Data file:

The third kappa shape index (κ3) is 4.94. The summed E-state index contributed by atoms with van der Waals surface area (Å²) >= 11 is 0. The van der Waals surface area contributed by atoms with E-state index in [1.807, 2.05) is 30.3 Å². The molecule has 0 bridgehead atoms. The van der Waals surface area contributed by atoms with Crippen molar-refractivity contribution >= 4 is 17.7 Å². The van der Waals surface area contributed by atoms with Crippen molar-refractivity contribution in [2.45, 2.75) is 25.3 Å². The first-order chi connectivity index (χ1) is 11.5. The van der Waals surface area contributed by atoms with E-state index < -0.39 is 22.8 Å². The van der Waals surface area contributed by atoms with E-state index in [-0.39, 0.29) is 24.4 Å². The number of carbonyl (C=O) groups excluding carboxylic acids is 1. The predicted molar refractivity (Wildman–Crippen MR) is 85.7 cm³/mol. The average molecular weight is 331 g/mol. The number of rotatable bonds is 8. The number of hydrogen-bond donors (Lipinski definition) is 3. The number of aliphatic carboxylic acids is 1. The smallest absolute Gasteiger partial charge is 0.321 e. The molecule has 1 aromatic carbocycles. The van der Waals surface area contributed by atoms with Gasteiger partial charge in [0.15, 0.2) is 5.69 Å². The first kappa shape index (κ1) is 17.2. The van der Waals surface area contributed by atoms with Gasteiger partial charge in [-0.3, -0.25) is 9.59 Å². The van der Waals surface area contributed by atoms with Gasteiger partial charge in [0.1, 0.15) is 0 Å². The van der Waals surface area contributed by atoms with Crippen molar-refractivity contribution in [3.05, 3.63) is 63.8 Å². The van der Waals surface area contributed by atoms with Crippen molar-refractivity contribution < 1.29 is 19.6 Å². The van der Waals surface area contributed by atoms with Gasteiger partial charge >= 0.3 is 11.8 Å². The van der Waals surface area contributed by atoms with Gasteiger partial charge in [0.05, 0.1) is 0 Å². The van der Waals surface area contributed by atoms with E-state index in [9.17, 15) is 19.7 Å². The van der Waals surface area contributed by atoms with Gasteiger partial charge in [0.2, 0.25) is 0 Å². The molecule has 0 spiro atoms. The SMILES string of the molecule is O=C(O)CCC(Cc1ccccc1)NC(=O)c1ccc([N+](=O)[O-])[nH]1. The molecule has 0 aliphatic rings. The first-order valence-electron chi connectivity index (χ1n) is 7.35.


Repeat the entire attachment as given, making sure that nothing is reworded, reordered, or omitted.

The third kappa shape index (κ3) is 4.94. The summed E-state index contributed by atoms with van der Waals surface area (Å²) >= 11 is 0. The van der Waals surface area contributed by atoms with E-state index in [1.807, 2.05) is 30.3 Å². The molecule has 0 bridgehead atoms. The van der Waals surface area contributed by atoms with Crippen molar-refractivity contribution >= 4 is 17.7 Å². The van der Waals surface area contributed by atoms with Crippen molar-refractivity contribution in [2.45, 2.75) is 25.3 Å². The first-order chi connectivity index (χ1) is 11.5. The van der Waals surface area contributed by atoms with E-state index < -0.39 is 22.8 Å². The van der Waals surface area contributed by atoms with E-state index in [-0.39, 0.29) is 24.4 Å². The number of carbonyl (C=O) groups excluding carboxylic acids is 1. The predicted molar refractivity (Wildman–Crippen MR) is 85.7 cm³/mol. The average molecular weight is 331 g/mol. The number of rotatable bonds is 8. The number of hydrogen-bond donors (Lipinski definition) is 3. The number of aliphatic carboxylic acids is 1. The smallest absolute Gasteiger partial charge is 0.321 e. The molecule has 1 aromatic carbocycles. The van der Waals surface area contributed by atoms with Gasteiger partial charge in [0.15, 0.2) is 5.69 Å². The first kappa shape index (κ1) is 17.2. The van der Waals surface area contributed by atoms with Gasteiger partial charge in [-0.3, -0.25) is 9.59 Å². The van der Waals surface area contributed by atoms with Gasteiger partial charge in [0.1, 0.15) is 0 Å². The van der Waals surface area contributed by atoms with Crippen molar-refractivity contribution in [3.05, 3.63) is 63.8 Å². The van der Waals surface area contributed by atoms with Crippen molar-refractivity contribution < 1.29 is 19.6 Å². The van der Waals surface area contributed by atoms with Gasteiger partial charge >= 0.3 is 11.8 Å². The van der Waals surface area contributed by atoms with Gasteiger partial charge in [0.05, 0.1) is 0 Å². The van der Waals surface area contributed by atoms with E-state index in [9.17, 15) is 19.7 Å². The van der Waals surface area contributed by atoms with Gasteiger partial charge in [0.2, 0.25) is 0 Å². The molecule has 0 spiro atoms. The SMILES string of the molecule is O=C(O)CCC(Cc1ccccc1)NC(=O)c1ccc([N+](=O)[O-])[nH]1. The molecule has 0 aliphatic rings. The first-order valence-electron chi connectivity index (χ1n) is 7.35.